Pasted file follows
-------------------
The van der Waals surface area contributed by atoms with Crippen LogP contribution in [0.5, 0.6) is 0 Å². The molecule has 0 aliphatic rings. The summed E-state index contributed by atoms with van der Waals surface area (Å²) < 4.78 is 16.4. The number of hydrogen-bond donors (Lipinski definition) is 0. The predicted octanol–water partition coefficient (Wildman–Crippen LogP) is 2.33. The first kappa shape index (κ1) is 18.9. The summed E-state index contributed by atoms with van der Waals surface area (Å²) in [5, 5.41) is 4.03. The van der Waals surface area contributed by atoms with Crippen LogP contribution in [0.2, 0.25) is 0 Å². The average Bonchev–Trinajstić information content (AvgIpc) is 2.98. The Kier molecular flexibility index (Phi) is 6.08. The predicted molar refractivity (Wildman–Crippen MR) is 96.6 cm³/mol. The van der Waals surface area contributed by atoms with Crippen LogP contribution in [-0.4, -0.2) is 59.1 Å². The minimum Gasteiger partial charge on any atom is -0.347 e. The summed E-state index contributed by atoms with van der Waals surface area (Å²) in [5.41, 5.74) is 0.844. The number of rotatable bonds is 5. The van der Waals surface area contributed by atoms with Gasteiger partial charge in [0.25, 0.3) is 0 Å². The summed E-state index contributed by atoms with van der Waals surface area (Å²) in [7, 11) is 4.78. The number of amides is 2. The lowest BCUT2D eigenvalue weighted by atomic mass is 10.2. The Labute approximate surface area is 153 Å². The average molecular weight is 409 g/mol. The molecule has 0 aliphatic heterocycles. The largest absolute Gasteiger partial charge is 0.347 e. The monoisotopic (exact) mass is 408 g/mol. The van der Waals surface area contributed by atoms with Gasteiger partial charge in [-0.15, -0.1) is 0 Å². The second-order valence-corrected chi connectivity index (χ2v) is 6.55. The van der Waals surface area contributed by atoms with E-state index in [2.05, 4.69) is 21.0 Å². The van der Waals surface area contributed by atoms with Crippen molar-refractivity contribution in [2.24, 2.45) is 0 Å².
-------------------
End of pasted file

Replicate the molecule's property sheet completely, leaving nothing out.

The van der Waals surface area contributed by atoms with Crippen LogP contribution in [0.5, 0.6) is 0 Å². The molecule has 0 aliphatic rings. The summed E-state index contributed by atoms with van der Waals surface area (Å²) < 4.78 is 16.4. The number of hydrogen-bond donors (Lipinski definition) is 0. The predicted octanol–water partition coefficient (Wildman–Crippen LogP) is 2.33. The first kappa shape index (κ1) is 18.9. The summed E-state index contributed by atoms with van der Waals surface area (Å²) in [5, 5.41) is 4.03. The van der Waals surface area contributed by atoms with Crippen LogP contribution in [0.2, 0.25) is 0 Å². The average Bonchev–Trinajstić information content (AvgIpc) is 2.98. The Kier molecular flexibility index (Phi) is 6.08. The predicted molar refractivity (Wildman–Crippen MR) is 96.6 cm³/mol. The van der Waals surface area contributed by atoms with Crippen LogP contribution in [-0.4, -0.2) is 59.1 Å². The minimum Gasteiger partial charge on any atom is -0.347 e. The summed E-state index contributed by atoms with van der Waals surface area (Å²) in [5.41, 5.74) is 0.844. The number of rotatable bonds is 5. The van der Waals surface area contributed by atoms with Gasteiger partial charge in [0.25, 0.3) is 0 Å². The summed E-state index contributed by atoms with van der Waals surface area (Å²) in [7, 11) is 4.78. The number of amides is 2. The lowest BCUT2D eigenvalue weighted by atomic mass is 10.2. The Labute approximate surface area is 153 Å². The average molecular weight is 409 g/mol. The molecule has 0 aliphatic heterocycles. The largest absolute Gasteiger partial charge is 0.347 e. The monoisotopic (exact) mass is 408 g/mol. The van der Waals surface area contributed by atoms with Gasteiger partial charge in [-0.15, -0.1) is 0 Å². The second-order valence-corrected chi connectivity index (χ2v) is 6.55. The van der Waals surface area contributed by atoms with E-state index in [2.05, 4.69) is 21.0 Å². The van der Waals surface area contributed by atoms with Crippen molar-refractivity contribution in [2.24, 2.45) is 0 Å².